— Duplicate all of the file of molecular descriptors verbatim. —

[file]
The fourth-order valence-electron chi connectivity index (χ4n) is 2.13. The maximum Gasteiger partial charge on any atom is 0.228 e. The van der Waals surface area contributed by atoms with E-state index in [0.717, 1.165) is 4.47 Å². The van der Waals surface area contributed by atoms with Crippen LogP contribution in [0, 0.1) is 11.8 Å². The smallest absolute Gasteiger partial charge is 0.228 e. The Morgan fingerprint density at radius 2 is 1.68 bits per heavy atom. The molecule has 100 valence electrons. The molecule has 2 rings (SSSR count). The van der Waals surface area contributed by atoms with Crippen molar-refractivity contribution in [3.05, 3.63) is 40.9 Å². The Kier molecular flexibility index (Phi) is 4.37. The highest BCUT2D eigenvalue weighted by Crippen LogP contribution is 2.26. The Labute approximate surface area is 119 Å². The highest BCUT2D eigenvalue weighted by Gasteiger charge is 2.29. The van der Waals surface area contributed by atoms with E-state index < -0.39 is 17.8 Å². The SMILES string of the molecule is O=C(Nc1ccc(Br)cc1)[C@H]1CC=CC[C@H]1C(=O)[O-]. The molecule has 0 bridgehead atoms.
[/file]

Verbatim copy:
The fourth-order valence-electron chi connectivity index (χ4n) is 2.13. The maximum Gasteiger partial charge on any atom is 0.228 e. The van der Waals surface area contributed by atoms with E-state index in [0.717, 1.165) is 4.47 Å². The van der Waals surface area contributed by atoms with Crippen LogP contribution in [0, 0.1) is 11.8 Å². The smallest absolute Gasteiger partial charge is 0.228 e. The Morgan fingerprint density at radius 2 is 1.68 bits per heavy atom. The molecule has 100 valence electrons. The molecule has 2 rings (SSSR count). The van der Waals surface area contributed by atoms with Crippen molar-refractivity contribution in [3.05, 3.63) is 40.9 Å². The Kier molecular flexibility index (Phi) is 4.37. The highest BCUT2D eigenvalue weighted by Crippen LogP contribution is 2.26. The Labute approximate surface area is 119 Å². The highest BCUT2D eigenvalue weighted by Gasteiger charge is 2.29. The van der Waals surface area contributed by atoms with E-state index < -0.39 is 17.8 Å². The SMILES string of the molecule is O=C(Nc1ccc(Br)cc1)[C@H]1CC=CC[C@H]1C(=O)[O-]. The molecule has 0 bridgehead atoms.